Here's the situation: Harriet Miers has bugged out on her subpoena and will refuse, at the president's order, to even appear before the House Judiciary Committee as required tomorrow.
The response from Conyers and subcommittee chair Linda Sanchez:
A refusal to appear before the Subcommittee tomorrow could subject Ms. Miers to contempt proceedings, including but not limited to proceedings under 2 U.S.C. § 194 and under the inherent contempt authority of the House of Representatives.
Good to see inherent contempt being contemplated. To this point, it has been a mystery whether the relevant authorities at the committees have been aware of that option. We've always assumed they were at least aware, but they've played their cards close enough to the vest that nobody was ever 100% sure.
Well, now we know. And we probably owe a debt of gratitude for it to Congressman Brad Miller, for passing on to Rep. Sanchez his discoveries about and knowledge of the precedents for inherent contempt back in March, after encountering his own difficulties with "administration" stonewalling of his investigative subcommittee of the Science and Technology panel.
Our previous discussions of contempt of Congress procedures have allowed us to hash out the shortcomings of statutory contempt and the high-stakes game of inherent contempt. Chief among the statutory procedure's shortcomings: it depends for its enforcement on the non-partisan cooperation of the U.S. Attorney. And if we were guaranteed that, we wouldn't be here subpoenaing everybody, now would we?
Now, in light of the Scooter Libby pardon (and that's what it is, or at least what it will be), we have to consider another possible shortcoming: that statutory contempt of Congress may be pardonable by the president.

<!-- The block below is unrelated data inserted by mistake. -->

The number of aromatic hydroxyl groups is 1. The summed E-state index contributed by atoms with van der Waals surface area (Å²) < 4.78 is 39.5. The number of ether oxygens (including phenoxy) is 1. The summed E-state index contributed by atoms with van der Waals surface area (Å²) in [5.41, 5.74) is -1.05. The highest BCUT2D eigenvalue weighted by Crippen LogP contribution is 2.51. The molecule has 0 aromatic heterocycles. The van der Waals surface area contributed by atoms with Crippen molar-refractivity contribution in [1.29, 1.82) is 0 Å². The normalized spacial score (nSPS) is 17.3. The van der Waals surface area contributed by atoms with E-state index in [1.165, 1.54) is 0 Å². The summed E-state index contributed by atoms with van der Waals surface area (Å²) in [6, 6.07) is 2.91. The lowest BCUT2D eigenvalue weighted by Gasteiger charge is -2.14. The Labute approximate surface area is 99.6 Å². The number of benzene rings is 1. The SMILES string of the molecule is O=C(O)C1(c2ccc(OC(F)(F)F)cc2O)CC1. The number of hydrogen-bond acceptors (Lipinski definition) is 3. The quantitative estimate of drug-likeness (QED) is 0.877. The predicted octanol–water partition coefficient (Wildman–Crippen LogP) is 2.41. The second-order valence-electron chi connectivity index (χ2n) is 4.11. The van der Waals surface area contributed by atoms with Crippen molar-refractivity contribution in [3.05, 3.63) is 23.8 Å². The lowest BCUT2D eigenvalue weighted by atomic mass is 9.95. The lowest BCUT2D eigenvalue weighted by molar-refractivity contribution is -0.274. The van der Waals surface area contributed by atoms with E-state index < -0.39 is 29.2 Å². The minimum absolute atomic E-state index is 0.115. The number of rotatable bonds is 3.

There was a time, of course, where such a pardon would have been considered so outrageous, and so utterly beyond the pale, that raising the concern would have gotten you laughed off The Hill. But no longer. After all, we just saw Bush issue exactly the type of pardon that James Madison himself once said:
[I]f the President be connected, in any suspicious manner, with any person, and there be grounds [to] believe he will shelter him, the House of Representatives can impeach him; they can remove him if found guilty...
That, in turn, has led many to wonder whether inherent contempt is pardonable. The answer is: I don't know.
But here's my thinking on it.
The presidential pardon power extends to all "offences against the United States." I don't know what you'd call inherent contempt, but if there's any argument to be made that it isn't a federal crime, you might have an argument that the presidential pardon power is ineffective against it.
The Congressional Research Service says (PDF) the purpose of the imprisonment (or other sanction) under inherent contempt may be either punitive or coercive -- i.e, a non-compliant witness can be sentenced to a specific term as punishment for non-compliance, or he may be held indefinitely (or at least until the adjournment sine die of the house that sentences him) in order to coerce compliance.
That sets up a rough parallel to ordinary, judicial contempt of court sentences. There's criminal contempt, which is a specific punishment for bad behavior, and there's civil contempt, which is designed to enforce compliance with specific court orders. Criminal contempt carries a sentence for a set term, but civil contempt can be indefinite, and lasts until the contemnor agrees to comply with the judicial order in question.
If you draw a parallel between the two types of judicially ordered contempt of court and the two different reasons and sentences that can be passed under inherent contempt of Congress, it becomes pretty easy to argue that someone sentenced under inherent contempt and imprisoned in order to coerce compliance is being held on charges analogous to a civil charge -- and therefore arguably not subject to pardon.